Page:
The “thoughts and prayers” offered by politicians inspired a spell called, “We Shall Form a Circle to Protect Our Children” that uses a white candle and a piece of rose quartz.

These, like the others, are based on standard magical elements, directional attunement, ancestor communications, calls to a spirit, astrological influences. They are not part of any one particular tradition and can be modified to align with anyone’s practice.

I always felt like the world was a magical place,” Hughes said. “My thinking has always been sort of magical, even before I understood the magic in theory, as a kid, I would draw something to manifest it or just little sort of ritualistic things I would do in my life even before I knew that was practical magic. It was actually in my early 20s when I really started immersing myself in reading magic and occultism.”

You don’t have to understand how magic works or even believe in magic for the social justice spells Hughes provides to work, as long as they are done sincerely, with full commitment and energy. After all, people who play lucky lottery numbers, pray for healing, throw a coin into a well or leave flowers at the grave of a loved one are all practicing magic.

As the introduction on the yet-to-be-published book states, “If you’ve ever felt disillusioned or burned out because of the slow progress of social change, this magical work can nurture and support you, sharpening your focus and resolve for a more sustained, long-term activism.”

For more about Michael H. Hughes, his earlier trilogy and his blog, visit his website.

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About the Author:

Lynn Woike was 50 – divorced and living on her own for the first time – before she consciously began practicing as a self taught solitary witch. She draws on an eclectic mix of old ways she has studied – from her Sicilian and Germanic heritage to Zen and astrology, the fae, Buddhism, Celtic, the Kabbalah, Norse and Native American – pulling from each as she is guided. She practices yoga, reads Tarot and uses Reiki. From the time she was little, she has loved stories, making her job as the editor of two monthly newspapers seem less than the work it is because of the stories she gets to tell. She lives with her large white cat, Pyewacket, in central Connecticut. You can follow her boards on Pinterest, and write to her at woikelynn at gmail dot com.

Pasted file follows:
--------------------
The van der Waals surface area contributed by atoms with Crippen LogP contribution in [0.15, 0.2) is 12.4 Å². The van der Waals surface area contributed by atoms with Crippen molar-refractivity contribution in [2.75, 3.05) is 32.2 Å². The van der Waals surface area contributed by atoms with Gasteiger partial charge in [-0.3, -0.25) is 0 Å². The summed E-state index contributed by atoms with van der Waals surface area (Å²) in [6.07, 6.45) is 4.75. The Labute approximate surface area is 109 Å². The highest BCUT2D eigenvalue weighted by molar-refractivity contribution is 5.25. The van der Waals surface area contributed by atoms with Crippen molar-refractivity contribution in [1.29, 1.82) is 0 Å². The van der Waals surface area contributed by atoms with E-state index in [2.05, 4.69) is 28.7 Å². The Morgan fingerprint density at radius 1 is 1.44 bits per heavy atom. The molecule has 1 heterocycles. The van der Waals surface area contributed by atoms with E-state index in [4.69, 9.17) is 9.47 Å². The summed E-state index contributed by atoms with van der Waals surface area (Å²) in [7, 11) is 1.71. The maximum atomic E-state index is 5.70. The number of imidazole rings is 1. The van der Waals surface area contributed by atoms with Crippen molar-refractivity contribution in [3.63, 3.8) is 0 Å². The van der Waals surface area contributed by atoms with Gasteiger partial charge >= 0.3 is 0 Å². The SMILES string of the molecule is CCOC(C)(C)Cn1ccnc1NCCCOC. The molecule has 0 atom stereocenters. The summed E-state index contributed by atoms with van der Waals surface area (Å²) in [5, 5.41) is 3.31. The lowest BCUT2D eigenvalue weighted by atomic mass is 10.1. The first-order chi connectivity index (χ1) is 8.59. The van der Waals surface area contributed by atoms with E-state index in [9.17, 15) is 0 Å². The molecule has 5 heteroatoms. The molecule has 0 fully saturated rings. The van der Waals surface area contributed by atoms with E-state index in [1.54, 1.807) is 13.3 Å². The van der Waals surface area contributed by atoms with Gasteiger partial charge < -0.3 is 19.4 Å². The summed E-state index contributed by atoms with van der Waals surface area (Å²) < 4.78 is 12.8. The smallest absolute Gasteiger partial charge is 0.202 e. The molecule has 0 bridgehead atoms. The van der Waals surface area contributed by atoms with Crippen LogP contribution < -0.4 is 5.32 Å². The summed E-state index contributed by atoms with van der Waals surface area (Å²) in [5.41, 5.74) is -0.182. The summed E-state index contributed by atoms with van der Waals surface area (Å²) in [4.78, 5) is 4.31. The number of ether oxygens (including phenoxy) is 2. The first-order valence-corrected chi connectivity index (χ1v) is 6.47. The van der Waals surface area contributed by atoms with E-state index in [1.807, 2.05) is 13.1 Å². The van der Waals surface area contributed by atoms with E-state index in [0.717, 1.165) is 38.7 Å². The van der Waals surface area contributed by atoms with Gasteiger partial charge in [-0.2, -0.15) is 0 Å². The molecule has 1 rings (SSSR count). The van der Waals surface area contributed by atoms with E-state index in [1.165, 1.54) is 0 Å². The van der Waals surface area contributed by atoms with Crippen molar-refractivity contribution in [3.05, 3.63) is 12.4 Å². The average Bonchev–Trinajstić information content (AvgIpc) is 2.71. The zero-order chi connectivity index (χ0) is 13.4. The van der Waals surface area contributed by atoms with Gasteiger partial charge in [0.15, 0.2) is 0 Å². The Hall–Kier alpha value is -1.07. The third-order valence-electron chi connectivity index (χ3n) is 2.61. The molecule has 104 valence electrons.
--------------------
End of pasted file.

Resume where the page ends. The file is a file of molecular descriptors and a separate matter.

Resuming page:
Book Review – Wicca, Plain & Simple: The Only Book You’ll Ever Need by Leanna Greenaway

April, 2018

The cover states that the book is plain and simple and, also, the only book you’ll ever need. The forward of the book was written by Judika Illes, who is, also, an author and I quite liked it. The first chapter informs the reader about Witches and magic. She touches on the different types of Witches like Hedge, Traditional, Gardnerian, etc. It’s nice because she just does a quick little description of each, but it’s enough to give the reader a good idea of the differences between them. After that, she mentions Covens and how they were formed when Wiccans were persecuted so they had to worship in secret. Then she gets into Angelic Wicca right at the end and how she has personally chosen to follow the Angelic Wiccan path. It’s a great first chapter considering all that she mentions, but it doesn’t seem overwhelming at any point.

Chapter two breaks down Wicca and positive thoughts. “Life is like a big classroom. With each day, we learn and encounter new experience, and although at times the problems we face are hard, by going through the processes, we climb that spiritual ladder and evolve to a higher plane.” Has got to be my favourite quote from the book. It resonated to me as someone who has survived a lot of abuse and it made me feel like maybe my next life may be better due to the struggles I’ve already endured. She ends the chapter after going over some “Wiccan Ground Rules”

As with almost all Wiccan books, there is a chapter about Tools. That’s chapter 3 here. She gives a good list of typical items, touches on colour significance in the candle section and briefly talks about all the things you should have on your altar. This book lives up to its claim of being plain and simple, but in a good way. The way she just touches the tip of everything would make it a great book for a beginner.

Lunar magic is next. I think lunar magic should also be a pretty standard topic in Wicca, as a lot of what we do is based on the moon cycle. “The gravitational field of a full moon changes energy particles that reach the earth, influencing the way that we think and feel by changing the functions of our brain”. She informs the reader about the various cycles and the importance of each.

Chapter 5 is a very short chapter about initiation, specifically self-dedication and initiation, with just a few steps. The following chapter is about growing your own garden, the benefits of that and some ideas on which plants to grow and why. It’s one of the longer chapters of the book, and for good reason. She writes about what would be good for teas, tonics and superstitions, but again, in a user-friendly way with nothing being too complicated.